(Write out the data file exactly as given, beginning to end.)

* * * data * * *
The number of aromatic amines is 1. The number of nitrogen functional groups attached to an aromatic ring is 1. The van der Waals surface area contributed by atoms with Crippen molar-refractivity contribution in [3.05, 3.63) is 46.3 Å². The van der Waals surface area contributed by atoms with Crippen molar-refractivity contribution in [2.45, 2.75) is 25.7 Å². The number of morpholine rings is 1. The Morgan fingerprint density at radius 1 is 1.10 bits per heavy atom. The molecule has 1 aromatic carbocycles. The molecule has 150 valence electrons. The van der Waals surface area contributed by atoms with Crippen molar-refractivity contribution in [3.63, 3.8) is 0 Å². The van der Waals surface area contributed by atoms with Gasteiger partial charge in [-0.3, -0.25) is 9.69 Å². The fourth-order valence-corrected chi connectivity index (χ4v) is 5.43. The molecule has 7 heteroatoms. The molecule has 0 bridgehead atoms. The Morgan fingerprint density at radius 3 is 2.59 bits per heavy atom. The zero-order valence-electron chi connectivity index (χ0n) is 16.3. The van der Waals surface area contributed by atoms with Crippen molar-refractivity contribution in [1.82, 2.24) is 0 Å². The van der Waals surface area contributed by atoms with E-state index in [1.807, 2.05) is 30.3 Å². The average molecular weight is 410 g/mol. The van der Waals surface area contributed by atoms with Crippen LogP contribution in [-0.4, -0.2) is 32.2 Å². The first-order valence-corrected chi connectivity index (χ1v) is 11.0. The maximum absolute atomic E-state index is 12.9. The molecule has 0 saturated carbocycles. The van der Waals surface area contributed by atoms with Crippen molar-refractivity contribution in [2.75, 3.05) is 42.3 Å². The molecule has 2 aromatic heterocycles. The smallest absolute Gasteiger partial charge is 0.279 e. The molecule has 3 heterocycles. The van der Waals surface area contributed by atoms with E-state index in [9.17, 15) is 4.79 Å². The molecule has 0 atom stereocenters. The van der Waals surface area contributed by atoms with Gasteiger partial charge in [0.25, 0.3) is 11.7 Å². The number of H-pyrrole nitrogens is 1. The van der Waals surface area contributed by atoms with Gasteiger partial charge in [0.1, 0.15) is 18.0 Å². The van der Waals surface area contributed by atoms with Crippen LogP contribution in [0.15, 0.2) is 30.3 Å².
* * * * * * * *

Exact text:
The number of aromatic amines is 1. The number of nitrogen functional groups attached to an aromatic ring is 1. The van der Waals surface area contributed by atoms with Crippen molar-refractivity contribution in [3.05, 3.63) is 46.3 Å². The van der Waals surface area contributed by atoms with Crippen molar-refractivity contribution in [2.45, 2.75) is 25.7 Å². The number of morpholine rings is 1. The Morgan fingerprint density at radius 1 is 1.10 bits per heavy atom. The molecule has 1 aromatic carbocycles. The molecule has 150 valence electrons. The van der Waals surface area contributed by atoms with Crippen molar-refractivity contribution in [3.63, 3.8) is 0 Å². The van der Waals surface area contributed by atoms with Gasteiger partial charge in [-0.3, -0.25) is 9.69 Å². The fourth-order valence-corrected chi connectivity index (χ4v) is 5.43. The molecule has 7 heteroatoms. The molecule has 0 bridgehead atoms. The Morgan fingerprint density at radius 3 is 2.59 bits per heavy atom. The zero-order valence-electron chi connectivity index (χ0n) is 16.3. The van der Waals surface area contributed by atoms with Crippen molar-refractivity contribution in [1.82, 2.24) is 0 Å². The van der Waals surface area contributed by atoms with E-state index in [1.807, 2.05) is 30.3 Å². The average molecular weight is 410 g/mol. The van der Waals surface area contributed by atoms with Crippen LogP contribution in [-0.4, -0.2) is 32.2 Å². The first-order valence-corrected chi connectivity index (χ1v) is 11.0. The maximum absolute atomic E-state index is 12.9. The molecule has 0 saturated carbocycles. The van der Waals surface area contributed by atoms with Crippen molar-refractivity contribution in [2.75, 3.05) is 42.3 Å². The molecule has 2 aromatic heterocycles. The smallest absolute Gasteiger partial charge is 0.279 e. The molecule has 3 heterocycles. The van der Waals surface area contributed by atoms with E-state index in [9.17, 15) is 4.79 Å². The molecule has 0 atom stereocenters. The van der Waals surface area contributed by atoms with Gasteiger partial charge in [0.25, 0.3) is 11.7 Å². The number of H-pyrrole nitrogens is 1. The van der Waals surface area contributed by atoms with Gasteiger partial charge in [0.1, 0.15) is 18.0 Å². The van der Waals surface area contributed by atoms with Crippen LogP contribution in [0.15, 0.2) is 30.3 Å².